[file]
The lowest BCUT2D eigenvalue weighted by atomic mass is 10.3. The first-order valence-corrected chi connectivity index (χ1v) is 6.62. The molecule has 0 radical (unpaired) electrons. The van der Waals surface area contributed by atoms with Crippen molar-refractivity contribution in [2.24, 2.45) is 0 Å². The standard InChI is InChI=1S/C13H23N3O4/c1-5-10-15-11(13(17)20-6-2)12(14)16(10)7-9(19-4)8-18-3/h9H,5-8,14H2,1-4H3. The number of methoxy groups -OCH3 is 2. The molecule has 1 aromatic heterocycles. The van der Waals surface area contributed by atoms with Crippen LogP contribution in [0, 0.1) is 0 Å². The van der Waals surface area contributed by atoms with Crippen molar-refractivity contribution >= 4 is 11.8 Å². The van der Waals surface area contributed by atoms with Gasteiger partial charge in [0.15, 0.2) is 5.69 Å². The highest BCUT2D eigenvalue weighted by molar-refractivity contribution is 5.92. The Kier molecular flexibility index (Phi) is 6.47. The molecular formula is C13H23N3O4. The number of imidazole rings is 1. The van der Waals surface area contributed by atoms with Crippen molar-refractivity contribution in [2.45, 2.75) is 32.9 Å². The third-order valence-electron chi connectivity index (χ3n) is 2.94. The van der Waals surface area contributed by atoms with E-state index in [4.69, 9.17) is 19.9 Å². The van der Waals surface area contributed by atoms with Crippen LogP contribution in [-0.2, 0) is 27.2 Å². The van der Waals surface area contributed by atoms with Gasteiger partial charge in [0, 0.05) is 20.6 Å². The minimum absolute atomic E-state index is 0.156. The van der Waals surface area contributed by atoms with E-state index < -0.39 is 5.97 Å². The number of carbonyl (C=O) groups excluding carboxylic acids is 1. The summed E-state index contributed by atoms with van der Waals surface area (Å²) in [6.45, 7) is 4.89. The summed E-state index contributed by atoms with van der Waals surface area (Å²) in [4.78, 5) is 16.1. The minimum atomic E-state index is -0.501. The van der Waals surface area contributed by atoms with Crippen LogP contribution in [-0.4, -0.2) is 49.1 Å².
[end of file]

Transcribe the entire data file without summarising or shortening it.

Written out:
The lowest BCUT2D eigenvalue weighted by atomic mass is 10.3. The first-order valence-corrected chi connectivity index (χ1v) is 6.62. The molecule has 0 radical (unpaired) electrons. The van der Waals surface area contributed by atoms with Crippen molar-refractivity contribution in [2.24, 2.45) is 0 Å². The standard InChI is InChI=1S/C13H23N3O4/c1-5-10-15-11(13(17)20-6-2)12(14)16(10)7-9(19-4)8-18-3/h9H,5-8,14H2,1-4H3. The number of methoxy groups -OCH3 is 2. The molecule has 1 aromatic heterocycles. The van der Waals surface area contributed by atoms with Crippen LogP contribution in [0, 0.1) is 0 Å². The van der Waals surface area contributed by atoms with Crippen molar-refractivity contribution >= 4 is 11.8 Å². The van der Waals surface area contributed by atoms with Gasteiger partial charge in [0.15, 0.2) is 5.69 Å². The highest BCUT2D eigenvalue weighted by molar-refractivity contribution is 5.92. The Kier molecular flexibility index (Phi) is 6.47. The molecular formula is C13H23N3O4. The number of imidazole rings is 1. The van der Waals surface area contributed by atoms with Crippen molar-refractivity contribution in [2.45, 2.75) is 32.9 Å². The third-order valence-electron chi connectivity index (χ3n) is 2.94. The van der Waals surface area contributed by atoms with E-state index in [4.69, 9.17) is 19.9 Å². The van der Waals surface area contributed by atoms with Crippen LogP contribution in [-0.2, 0) is 27.2 Å². The van der Waals surface area contributed by atoms with Gasteiger partial charge in [0, 0.05) is 20.6 Å². The minimum absolute atomic E-state index is 0.156. The van der Waals surface area contributed by atoms with E-state index < -0.39 is 5.97 Å². The number of carbonyl (C=O) groups excluding carboxylic acids is 1. The summed E-state index contributed by atoms with van der Waals surface area (Å²) in [6.45, 7) is 4.89. The summed E-state index contributed by atoms with van der Waals surface area (Å²) in [4.78, 5) is 16.1. The minimum atomic E-state index is -0.501. The van der Waals surface area contributed by atoms with Crippen LogP contribution in [-0.4, -0.2) is 49.1 Å².